Montreal

Pixan dolls buck the makeup trend in favour of diverse beauty

Lizette Flores is redefining what beautiful means by revamping generic looking dolls to make them more multicultural.

Beloeil, Que. woman hand-paints commercially-made dolls to better reflect cultural mosaic

Lizette Flores is redefining what beautiful means by revamping generic looking dolls to make them more multicultural.

The Beloeil, Que. resident takes dolls designed by well-known toy companies and repaints them to represent women of all colours.

"A Barbie doll is just a preconceived image of a what a beautiful woman should look like," Flores said.

"I find it sad. It dictates what we should look like to feel beautiful and loved."

Flores' dolls are designed to represent several different cultural groups: Brazilian, Cuban, Mexican, Afghan and Inuit.

"Every girl is beautiful," she said. 

Flores said the idea came to her this year after her daughter, who is of Mexican decent, started showing signs of insecurity.

The 13-year-old came home upset one day because one of her classmates had made a comment about how dark her skin had become over the summer.

"I was like okay, but why does this matter?" said Flores.

She started painting the dolls, which she calls Pixan dolls, about a month ago. She sells the dolls on the online craft market, Etsy.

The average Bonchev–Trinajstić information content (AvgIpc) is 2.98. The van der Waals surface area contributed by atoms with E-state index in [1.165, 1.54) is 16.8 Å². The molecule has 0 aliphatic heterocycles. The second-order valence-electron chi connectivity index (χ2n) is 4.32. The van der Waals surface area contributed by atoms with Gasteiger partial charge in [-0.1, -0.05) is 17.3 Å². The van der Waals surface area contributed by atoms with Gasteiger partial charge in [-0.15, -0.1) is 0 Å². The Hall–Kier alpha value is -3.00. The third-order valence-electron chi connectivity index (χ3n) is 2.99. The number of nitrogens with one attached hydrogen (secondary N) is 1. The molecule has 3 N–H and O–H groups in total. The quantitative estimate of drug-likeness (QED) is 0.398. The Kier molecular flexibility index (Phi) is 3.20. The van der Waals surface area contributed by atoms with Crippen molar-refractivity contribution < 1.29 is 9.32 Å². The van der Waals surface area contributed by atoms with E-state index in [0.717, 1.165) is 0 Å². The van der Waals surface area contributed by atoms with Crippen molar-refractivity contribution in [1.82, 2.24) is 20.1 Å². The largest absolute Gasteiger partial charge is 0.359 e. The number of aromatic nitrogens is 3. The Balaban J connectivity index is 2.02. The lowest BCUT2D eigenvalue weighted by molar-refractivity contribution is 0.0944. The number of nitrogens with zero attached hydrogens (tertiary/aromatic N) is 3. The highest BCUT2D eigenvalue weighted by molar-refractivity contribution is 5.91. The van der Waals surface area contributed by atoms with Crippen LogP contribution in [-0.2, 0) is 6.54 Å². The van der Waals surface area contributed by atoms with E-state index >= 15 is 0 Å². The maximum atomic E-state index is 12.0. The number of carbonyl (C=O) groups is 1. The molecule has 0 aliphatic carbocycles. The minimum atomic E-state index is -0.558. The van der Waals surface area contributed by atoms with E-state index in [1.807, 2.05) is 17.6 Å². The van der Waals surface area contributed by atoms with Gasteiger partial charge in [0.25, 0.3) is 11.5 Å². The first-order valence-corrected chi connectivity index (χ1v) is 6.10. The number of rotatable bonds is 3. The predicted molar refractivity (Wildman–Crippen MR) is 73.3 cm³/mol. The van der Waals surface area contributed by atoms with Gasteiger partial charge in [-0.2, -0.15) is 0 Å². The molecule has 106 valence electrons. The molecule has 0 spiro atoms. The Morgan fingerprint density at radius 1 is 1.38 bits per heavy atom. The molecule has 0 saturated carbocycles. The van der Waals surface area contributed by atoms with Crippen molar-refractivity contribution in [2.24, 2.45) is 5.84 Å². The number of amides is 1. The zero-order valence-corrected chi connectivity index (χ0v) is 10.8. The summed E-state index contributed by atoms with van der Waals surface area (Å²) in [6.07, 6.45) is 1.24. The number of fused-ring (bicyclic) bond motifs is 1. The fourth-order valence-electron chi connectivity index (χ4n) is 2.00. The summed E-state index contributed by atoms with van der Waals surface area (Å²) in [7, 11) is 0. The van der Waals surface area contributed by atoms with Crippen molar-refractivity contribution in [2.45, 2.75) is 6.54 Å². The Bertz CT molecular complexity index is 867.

Flores said she believes there are children who are fine with people who look different and others who may not be. 

"What makes the different positive and negative reactions? It has to come from education," she said.

One of Flores' dolls was purchased by a history teacher in Australia who wanted to show her class how the female body has been depicted throughout history.

Celebrating body shapes

It's not just about paint. Flores started off by making woolen dolls.

She said she enjoyed knitting them because she was able to modify their different body shapes.

One of her favourite dolls was a woolen doll modeled after Nalie, a Montreal blogger who documented her battle with breast cancer.

"She was bald and she was beautiful," said Flores about the Nalie doll.

Several other artists have picked up on the same idea, producing dolls that more closely resemble real women and girls.

The Lammily doll by designer Nickolay Lamm has real looking features—freckles, acne, cellulite and all. An Australian woman has also generated a lot of attention on social media with her "made under" Bratz dolls, which she gives new life to as the Tree Change Dolls.

Flores says it's all part of a wider awareness of the impact of stereotypes and children's toys.

"There's a movement going on," Flores said, with a laugh.

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